The 23rd Conference of Parties (CoP) of the UN Framework Convention on Climate Change, which concluded in Bonn earlier this month, had mixed results, but the outcome was more on the positive side than on the negative. It was meant to be a preparatory meeting for other meetings to be held in the run-up to the implementation of the Paris agreement in 2020. According to the agreement, a stock-taking meeting
has to take place in 2018, and the Bonn meeting managed to finalise the agenda of this "Facilitative Dialogue". That meeting will assess whether the promises of all countries under the Paris agreement will result in keeping the global temperature from rising less than 2 degrees Celsius above pre-industrial levels. This meeting will be held alongside the next CoP to be held in Poland next year. The climate change negotiation process is used to hard bargaining and incremental gains. But the Bonn meeting also had something to show.
Developing countries wanted the next meeting to discuss not only the actions of developed countries in cutting emissions during the pre-2020 period but also their efforts in extending finance and technology to poor countries to help them fulfil their promises. This is a key part of the world's strategy to fight climate change. This has been included in the agenda, and the developed countries have agreed to submit a report by March next on the progress made by them on their pre-2020 commitments. But this may not mean that all promises of transfer of finance and technology will be fulfilled. Their failure, however, will lead to tensions before the Paris pact comes into force. A full picture may emerge only in the next six months. Developing countries are happy with another agreement on steps to help agriculture cope with climate change, as they have a big stake in this matter.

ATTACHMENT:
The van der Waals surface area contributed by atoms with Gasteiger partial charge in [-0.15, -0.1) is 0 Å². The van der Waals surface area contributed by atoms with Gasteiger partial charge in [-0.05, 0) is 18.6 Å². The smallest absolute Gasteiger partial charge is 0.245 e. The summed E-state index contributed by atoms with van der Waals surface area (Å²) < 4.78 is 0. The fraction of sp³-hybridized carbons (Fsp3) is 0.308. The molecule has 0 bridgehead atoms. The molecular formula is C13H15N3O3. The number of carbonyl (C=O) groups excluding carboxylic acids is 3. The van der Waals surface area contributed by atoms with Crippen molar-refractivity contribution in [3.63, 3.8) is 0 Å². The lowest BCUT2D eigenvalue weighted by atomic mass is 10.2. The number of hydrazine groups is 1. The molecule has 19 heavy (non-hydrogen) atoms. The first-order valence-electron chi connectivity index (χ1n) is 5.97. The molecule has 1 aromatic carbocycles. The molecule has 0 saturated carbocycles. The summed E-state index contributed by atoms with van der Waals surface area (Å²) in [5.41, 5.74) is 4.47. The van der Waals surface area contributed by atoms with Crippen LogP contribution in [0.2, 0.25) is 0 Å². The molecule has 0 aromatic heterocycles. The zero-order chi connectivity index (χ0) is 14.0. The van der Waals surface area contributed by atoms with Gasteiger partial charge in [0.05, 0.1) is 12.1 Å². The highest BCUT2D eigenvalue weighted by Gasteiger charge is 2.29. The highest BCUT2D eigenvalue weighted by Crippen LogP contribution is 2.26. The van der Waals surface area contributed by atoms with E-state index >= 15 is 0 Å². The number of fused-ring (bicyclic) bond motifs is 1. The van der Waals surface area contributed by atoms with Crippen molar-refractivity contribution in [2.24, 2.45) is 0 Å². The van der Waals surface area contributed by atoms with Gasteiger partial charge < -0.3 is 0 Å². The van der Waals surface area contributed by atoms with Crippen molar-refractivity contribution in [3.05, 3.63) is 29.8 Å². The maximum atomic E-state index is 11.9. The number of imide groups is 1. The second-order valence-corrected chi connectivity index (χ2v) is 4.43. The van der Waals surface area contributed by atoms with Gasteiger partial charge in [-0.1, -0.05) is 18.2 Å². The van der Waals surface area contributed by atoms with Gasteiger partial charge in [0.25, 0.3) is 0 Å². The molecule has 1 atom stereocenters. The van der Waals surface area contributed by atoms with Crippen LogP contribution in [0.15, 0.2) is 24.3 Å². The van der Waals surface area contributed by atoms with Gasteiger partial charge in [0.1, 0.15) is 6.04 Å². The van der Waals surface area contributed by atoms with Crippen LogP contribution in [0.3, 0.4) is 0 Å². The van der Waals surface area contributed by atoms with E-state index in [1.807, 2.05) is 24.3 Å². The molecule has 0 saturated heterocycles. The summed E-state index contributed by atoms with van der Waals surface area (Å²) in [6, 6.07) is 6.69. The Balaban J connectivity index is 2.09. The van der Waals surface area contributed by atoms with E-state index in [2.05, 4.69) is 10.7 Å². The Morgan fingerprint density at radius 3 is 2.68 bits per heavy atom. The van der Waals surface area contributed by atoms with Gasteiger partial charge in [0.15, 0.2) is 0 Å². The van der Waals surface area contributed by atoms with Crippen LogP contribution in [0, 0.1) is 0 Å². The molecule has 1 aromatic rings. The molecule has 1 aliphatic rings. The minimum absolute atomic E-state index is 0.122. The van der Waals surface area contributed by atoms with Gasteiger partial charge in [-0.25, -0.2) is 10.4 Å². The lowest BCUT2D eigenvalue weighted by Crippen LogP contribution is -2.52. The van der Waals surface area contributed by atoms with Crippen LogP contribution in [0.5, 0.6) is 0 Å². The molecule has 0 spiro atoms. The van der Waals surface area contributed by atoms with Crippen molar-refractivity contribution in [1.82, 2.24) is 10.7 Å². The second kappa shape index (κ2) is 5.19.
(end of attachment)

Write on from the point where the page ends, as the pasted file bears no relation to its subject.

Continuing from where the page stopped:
One major achievement of the meet was the reaffirmation by all countries to abide by the Paris accord after the Trump administration's decision to pull the US out of it. There was a feeling anyway that the impact of Trump's decision would be limited because many states, businesses and companies in the US have agreed to support the Paris agreement and work to meet its objectives. The conference also saw a 'coal alliance' deciding to work for a quicker phase-out of coal-based power generation and the India-led Solar Alliance setting higher targets than before for installed capacity. The rules for implementation of the Paris agreement will have to be finalised next year. Some progress towards that has been made in Bonn.